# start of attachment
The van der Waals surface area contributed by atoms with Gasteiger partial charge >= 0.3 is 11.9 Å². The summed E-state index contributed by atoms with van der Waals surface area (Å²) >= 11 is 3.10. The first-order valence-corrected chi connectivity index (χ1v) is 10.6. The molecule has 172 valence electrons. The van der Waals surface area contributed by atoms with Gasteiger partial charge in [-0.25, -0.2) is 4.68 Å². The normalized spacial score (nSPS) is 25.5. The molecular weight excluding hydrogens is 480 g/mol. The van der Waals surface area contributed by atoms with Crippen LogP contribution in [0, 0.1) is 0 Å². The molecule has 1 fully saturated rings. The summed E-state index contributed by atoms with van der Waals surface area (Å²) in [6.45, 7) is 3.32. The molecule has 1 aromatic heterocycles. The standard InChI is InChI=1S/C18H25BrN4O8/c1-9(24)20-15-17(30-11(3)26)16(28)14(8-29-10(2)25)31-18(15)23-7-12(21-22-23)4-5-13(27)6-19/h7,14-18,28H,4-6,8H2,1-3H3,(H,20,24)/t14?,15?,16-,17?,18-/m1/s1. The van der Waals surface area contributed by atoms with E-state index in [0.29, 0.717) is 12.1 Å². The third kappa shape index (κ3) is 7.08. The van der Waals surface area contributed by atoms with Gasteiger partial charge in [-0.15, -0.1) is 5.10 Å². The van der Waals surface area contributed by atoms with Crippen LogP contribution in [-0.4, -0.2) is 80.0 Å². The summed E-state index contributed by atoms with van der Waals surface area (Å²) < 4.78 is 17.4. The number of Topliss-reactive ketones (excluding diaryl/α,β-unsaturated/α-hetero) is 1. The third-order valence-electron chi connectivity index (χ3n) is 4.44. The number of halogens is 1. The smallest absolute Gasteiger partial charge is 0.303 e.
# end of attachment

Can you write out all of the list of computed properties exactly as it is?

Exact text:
The van der Waals surface area contributed by atoms with Gasteiger partial charge >= 0.3 is 11.9 Å². The summed E-state index contributed by atoms with van der Waals surface area (Å²) >= 11 is 3.10. The first-order valence-corrected chi connectivity index (χ1v) is 10.6. The molecule has 172 valence electrons. The van der Waals surface area contributed by atoms with Gasteiger partial charge in [-0.25, -0.2) is 4.68 Å². The normalized spacial score (nSPS) is 25.5. The molecular weight excluding hydrogens is 480 g/mol. The van der Waals surface area contributed by atoms with Crippen LogP contribution in [0, 0.1) is 0 Å². The molecule has 1 fully saturated rings. The summed E-state index contributed by atoms with van der Waals surface area (Å²) in [6.45, 7) is 3.32. The molecule has 1 aromatic heterocycles. The standard InChI is InChI=1S/C18H25BrN4O8/c1-9(24)20-15-17(30-11(3)26)16(28)14(8-29-10(2)25)31-18(15)23-7-12(21-22-23)4-5-13(27)6-19/h7,14-18,28H,4-6,8H2,1-3H3,(H,20,24)/t14?,15?,16-,17?,18-/m1/s1. The van der Waals surface area contributed by atoms with E-state index in [0.29, 0.717) is 12.1 Å². The third kappa shape index (κ3) is 7.08. The van der Waals surface area contributed by atoms with Gasteiger partial charge in [-0.15, -0.1) is 5.10 Å². The van der Waals surface area contributed by atoms with Crippen LogP contribution in [-0.4, -0.2) is 80.0 Å². The summed E-state index contributed by atoms with van der Waals surface area (Å²) < 4.78 is 17.4. The number of Topliss-reactive ketones (excluding diaryl/α,β-unsaturated/α-hetero) is 1. The third-order valence-electron chi connectivity index (χ3n) is 4.44. The number of halogens is 1. The smallest absolute Gasteiger partial charge is 0.303 e.